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Banding Together for Waterfowl

DU Canada Habitat Report - July 2011

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  • photo by Mike Checkett
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Western Boreal Forest

Conditions are good overall in the Yukon. Ponds were full this spring, and runoff was high in late May due due to snow melt.
In the Northwest Territories (NWT), spring has generally been dry. Yellowknife received lower-than-normal precipitation in May and June, while amounts in Norman Wells were normal.

Forest fires forced people from towns in northern Alberta, but rains passed through in June, which brought some relief. Most fires are now under control, but the region remains relatively dry. However, because of the more permanent nature of boreal wetlands, there is still habitat available to breeding ducks. In fact, many broods have been reported throughout the area, so fair to average production is likely despite the dry conditions.

Unlike the southern half of the province, northern Saskatchewan has been relatively dry, although recent precipitation has helped. Ponds and creeks have been in good shape thanks to favourable conditions this winter and last year.

In northern Manitoba, local rain conditions have been favorable over the spring and early summer period. However, the Saskatchewan River Delta (SRD) area has only received roughly 70 percent of its normal precipitation between March and June. Recent flooding on the Saskatchewan River is a result of the record wet period between April and October of 2010, as well as wet spring conditions across the watershed. Habitat conditions remain moderate overall in the SRD. Anecdotally, fewer broods have been observed than usual. However, this may be because they are dispersed over the additional habitat that was created by flooding.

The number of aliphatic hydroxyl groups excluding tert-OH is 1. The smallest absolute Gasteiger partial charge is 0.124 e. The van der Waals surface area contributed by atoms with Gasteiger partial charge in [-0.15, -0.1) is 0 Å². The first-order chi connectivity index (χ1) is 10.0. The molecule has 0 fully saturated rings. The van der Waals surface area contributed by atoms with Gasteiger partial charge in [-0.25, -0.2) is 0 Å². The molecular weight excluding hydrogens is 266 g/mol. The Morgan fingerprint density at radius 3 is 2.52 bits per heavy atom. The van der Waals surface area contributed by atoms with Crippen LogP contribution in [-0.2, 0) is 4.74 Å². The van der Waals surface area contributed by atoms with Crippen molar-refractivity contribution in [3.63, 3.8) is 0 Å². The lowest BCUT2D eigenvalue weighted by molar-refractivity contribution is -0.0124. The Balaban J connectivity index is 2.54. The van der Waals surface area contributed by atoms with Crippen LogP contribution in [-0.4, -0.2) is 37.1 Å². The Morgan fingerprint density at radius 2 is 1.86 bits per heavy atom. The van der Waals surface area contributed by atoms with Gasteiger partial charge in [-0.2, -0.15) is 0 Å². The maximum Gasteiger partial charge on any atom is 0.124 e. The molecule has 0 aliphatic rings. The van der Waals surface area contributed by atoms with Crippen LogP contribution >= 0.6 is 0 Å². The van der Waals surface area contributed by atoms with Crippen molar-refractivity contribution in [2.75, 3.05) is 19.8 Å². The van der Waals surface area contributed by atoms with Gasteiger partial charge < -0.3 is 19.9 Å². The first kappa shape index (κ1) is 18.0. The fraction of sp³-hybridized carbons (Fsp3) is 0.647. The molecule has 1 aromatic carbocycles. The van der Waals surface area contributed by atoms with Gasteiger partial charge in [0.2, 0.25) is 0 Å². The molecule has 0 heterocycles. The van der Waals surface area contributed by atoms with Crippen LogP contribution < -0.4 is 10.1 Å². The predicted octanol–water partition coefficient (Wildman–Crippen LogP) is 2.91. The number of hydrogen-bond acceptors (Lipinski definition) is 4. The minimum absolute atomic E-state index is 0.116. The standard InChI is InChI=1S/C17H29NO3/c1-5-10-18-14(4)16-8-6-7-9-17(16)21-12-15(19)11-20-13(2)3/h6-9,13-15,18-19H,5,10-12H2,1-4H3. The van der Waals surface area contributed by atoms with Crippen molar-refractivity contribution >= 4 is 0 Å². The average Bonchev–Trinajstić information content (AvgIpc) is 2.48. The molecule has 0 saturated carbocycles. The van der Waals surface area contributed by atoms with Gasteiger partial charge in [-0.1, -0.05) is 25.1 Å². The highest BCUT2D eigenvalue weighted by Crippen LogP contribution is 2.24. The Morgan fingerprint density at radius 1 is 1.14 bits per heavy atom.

Estimates from the USFWS/CWS survey vary across the region. In the survey stratum that includes the Yukon, total duck breeding populations have decreased by 32 percent since the last survey, but are similar to the long-term average (1955-2010; hereafter LTA).

Populations of common species are lower this year than last, but only northern pintails and canvasbacks are significantly below their respective LTAs.

In Boreal portions of Alberta, British Columbia, and the NWT, total duck populations are down by 19 per cent since 2010, with blue-winged teals, northern pintails, and northern shovelers declining by at least 48 percent. This is likely because many birds taking advantage of the excellent conditions in the southern Prairie provinces and northern Great Plains states, and are settling in the Prairie Pothole Region rather than migrating further north. In Boreal regions of northern Saskatchewan and Manitoba (and Western Ontario), 2011 total duck populations are 13 percent above 2010 numbers, with scaup and wigeon both showing increases from last year.

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